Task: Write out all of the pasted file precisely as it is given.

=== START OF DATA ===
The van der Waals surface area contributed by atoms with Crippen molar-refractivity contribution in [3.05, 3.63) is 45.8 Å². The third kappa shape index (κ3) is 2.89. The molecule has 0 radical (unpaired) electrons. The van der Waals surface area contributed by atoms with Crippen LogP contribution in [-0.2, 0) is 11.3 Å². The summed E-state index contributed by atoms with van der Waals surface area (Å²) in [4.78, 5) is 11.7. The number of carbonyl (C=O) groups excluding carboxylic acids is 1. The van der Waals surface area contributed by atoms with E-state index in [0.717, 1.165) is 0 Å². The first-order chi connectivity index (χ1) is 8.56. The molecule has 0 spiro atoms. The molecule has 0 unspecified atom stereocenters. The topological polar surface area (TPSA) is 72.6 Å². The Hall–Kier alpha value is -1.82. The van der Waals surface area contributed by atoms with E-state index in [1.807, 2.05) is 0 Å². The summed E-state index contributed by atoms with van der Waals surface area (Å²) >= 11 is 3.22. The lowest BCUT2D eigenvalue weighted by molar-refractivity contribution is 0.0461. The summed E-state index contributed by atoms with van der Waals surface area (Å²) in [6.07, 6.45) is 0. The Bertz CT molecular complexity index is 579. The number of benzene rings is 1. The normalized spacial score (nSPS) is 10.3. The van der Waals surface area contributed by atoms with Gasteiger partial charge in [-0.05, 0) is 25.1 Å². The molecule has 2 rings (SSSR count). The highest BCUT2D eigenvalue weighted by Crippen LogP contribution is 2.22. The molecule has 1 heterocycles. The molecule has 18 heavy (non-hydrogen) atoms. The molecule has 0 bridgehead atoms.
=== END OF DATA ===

The van der Waals surface area contributed by atoms with Crippen molar-refractivity contribution in [3.05, 3.63) is 45.8 Å². The third kappa shape index (κ3) is 2.89. The molecule has 0 radical (unpaired) electrons. The van der Waals surface area contributed by atoms with Crippen LogP contribution in [-0.2, 0) is 11.3 Å². The summed E-state index contributed by atoms with van der Waals surface area (Å²) in [4.78, 5) is 11.7. The number of carbonyl (C=O) groups excluding carboxylic acids is 1. The van der Waals surface area contributed by atoms with E-state index in [0.717, 1.165) is 0 Å². The first-order chi connectivity index (χ1) is 8.56. The molecule has 0 spiro atoms. The molecule has 0 unspecified atom stereocenters. The topological polar surface area (TPSA) is 72.6 Å². The Hall–Kier alpha value is -1.82. The van der Waals surface area contributed by atoms with E-state index in [1.807, 2.05) is 0 Å². The summed E-state index contributed by atoms with van der Waals surface area (Å²) >= 11 is 3.22. The lowest BCUT2D eigenvalue weighted by molar-refractivity contribution is 0.0461. The summed E-state index contributed by atoms with van der Waals surface area (Å²) in [6.07, 6.45) is 0. The Bertz CT molecular complexity index is 579. The number of benzene rings is 1. The normalized spacial score (nSPS) is 10.3. The van der Waals surface area contributed by atoms with Gasteiger partial charge in [-0.05, 0) is 25.1 Å². The molecule has 2 rings (SSSR count). The highest BCUT2D eigenvalue weighted by Crippen LogP contribution is 2.22. The molecule has 1 heterocycles. The molecule has 18 heavy (non-hydrogen) atoms. The molecule has 0 bridgehead atoms.